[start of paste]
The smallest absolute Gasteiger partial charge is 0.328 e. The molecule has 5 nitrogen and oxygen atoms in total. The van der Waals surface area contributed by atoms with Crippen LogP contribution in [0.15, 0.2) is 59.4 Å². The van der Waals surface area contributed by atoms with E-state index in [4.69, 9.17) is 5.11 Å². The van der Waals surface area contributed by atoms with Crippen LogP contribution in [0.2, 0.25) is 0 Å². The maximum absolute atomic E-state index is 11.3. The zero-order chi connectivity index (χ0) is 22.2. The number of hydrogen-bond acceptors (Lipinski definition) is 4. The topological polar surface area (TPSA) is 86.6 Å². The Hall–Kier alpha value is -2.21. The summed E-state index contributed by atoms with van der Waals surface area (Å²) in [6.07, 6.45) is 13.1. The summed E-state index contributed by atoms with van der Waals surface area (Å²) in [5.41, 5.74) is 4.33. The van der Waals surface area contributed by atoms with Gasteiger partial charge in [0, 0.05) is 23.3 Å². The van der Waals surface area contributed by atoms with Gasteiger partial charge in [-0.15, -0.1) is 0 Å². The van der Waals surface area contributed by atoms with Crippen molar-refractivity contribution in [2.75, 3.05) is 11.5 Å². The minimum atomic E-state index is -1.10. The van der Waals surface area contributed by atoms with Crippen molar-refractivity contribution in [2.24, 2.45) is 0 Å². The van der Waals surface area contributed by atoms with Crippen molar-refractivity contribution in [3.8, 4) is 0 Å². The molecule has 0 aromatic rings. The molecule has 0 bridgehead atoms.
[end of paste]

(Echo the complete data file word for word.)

The smallest absolute Gasteiger partial charge is 0.328 e. The molecule has 5 nitrogen and oxygen atoms in total. The van der Waals surface area contributed by atoms with Crippen LogP contribution in [0.15, 0.2) is 59.4 Å². The van der Waals surface area contributed by atoms with E-state index in [4.69, 9.17) is 5.11 Å². The van der Waals surface area contributed by atoms with Crippen LogP contribution in [0.2, 0.25) is 0 Å². The maximum absolute atomic E-state index is 11.3. The zero-order chi connectivity index (χ0) is 22.2. The number of hydrogen-bond acceptors (Lipinski definition) is 4. The topological polar surface area (TPSA) is 86.6 Å². The Hall–Kier alpha value is -2.21. The summed E-state index contributed by atoms with van der Waals surface area (Å²) in [6.07, 6.45) is 13.1. The summed E-state index contributed by atoms with van der Waals surface area (Å²) in [5.41, 5.74) is 4.33. The van der Waals surface area contributed by atoms with Gasteiger partial charge in [0, 0.05) is 23.3 Å². The van der Waals surface area contributed by atoms with Gasteiger partial charge in [-0.15, -0.1) is 0 Å². The van der Waals surface area contributed by atoms with Crippen molar-refractivity contribution in [2.75, 3.05) is 11.5 Å². The minimum atomic E-state index is -1.10. The van der Waals surface area contributed by atoms with Crippen molar-refractivity contribution in [2.24, 2.45) is 0 Å². The van der Waals surface area contributed by atoms with Crippen molar-refractivity contribution in [3.8, 4) is 0 Å². The molecule has 0 aromatic rings. The molecule has 0 bridgehead atoms.